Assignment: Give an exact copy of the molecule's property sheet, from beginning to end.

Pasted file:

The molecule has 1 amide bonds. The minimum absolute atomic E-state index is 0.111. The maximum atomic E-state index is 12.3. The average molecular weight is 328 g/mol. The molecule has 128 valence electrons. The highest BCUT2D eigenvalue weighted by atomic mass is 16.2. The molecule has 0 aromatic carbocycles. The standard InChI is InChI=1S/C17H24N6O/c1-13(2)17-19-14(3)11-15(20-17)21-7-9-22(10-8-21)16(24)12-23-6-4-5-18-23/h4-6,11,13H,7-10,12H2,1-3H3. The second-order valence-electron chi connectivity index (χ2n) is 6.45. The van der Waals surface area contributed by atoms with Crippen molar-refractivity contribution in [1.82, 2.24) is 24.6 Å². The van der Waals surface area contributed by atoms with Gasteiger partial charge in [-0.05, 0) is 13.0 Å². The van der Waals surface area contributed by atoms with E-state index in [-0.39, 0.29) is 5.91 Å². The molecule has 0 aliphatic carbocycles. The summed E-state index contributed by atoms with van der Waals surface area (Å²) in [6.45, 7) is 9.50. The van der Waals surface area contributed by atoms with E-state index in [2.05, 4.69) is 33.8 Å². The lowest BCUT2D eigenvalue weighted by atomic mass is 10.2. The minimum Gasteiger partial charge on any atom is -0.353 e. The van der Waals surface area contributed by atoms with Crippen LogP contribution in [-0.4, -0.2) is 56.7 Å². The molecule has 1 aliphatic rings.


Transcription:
The molecule has 1 amide bonds. The minimum absolute atomic E-state index is 0.111. The maximum atomic E-state index is 12.3. The average molecular weight is 328 g/mol. The molecule has 128 valence electrons. The highest BCUT2D eigenvalue weighted by atomic mass is 16.2. The molecule has 0 aromatic carbocycles. The standard InChI is InChI=1S/C17H24N6O/c1-13(2)17-19-14(3)11-15(20-17)21-7-9-22(10-8-21)16(24)12-23-6-4-5-18-23/h4-6,11,13H,7-10,12H2,1-3H3. The second-order valence-electron chi connectivity index (χ2n) is 6.45. The van der Waals surface area contributed by atoms with Crippen molar-refractivity contribution in [1.82, 2.24) is 24.6 Å². The van der Waals surface area contributed by atoms with Gasteiger partial charge in [-0.05, 0) is 13.0 Å². The van der Waals surface area contributed by atoms with E-state index in [-0.39, 0.29) is 5.91 Å². The molecule has 0 aliphatic carbocycles. The summed E-state index contributed by atoms with van der Waals surface area (Å²) in [6.45, 7) is 9.50. The van der Waals surface area contributed by atoms with E-state index in [2.05, 4.69) is 33.8 Å². The lowest BCUT2D eigenvalue weighted by atomic mass is 10.2. The minimum Gasteiger partial charge on any atom is -0.353 e. The van der Waals surface area contributed by atoms with Crippen LogP contribution in [-0.4, -0.2) is 56.7 Å². The molecule has 1 aliphatic rings.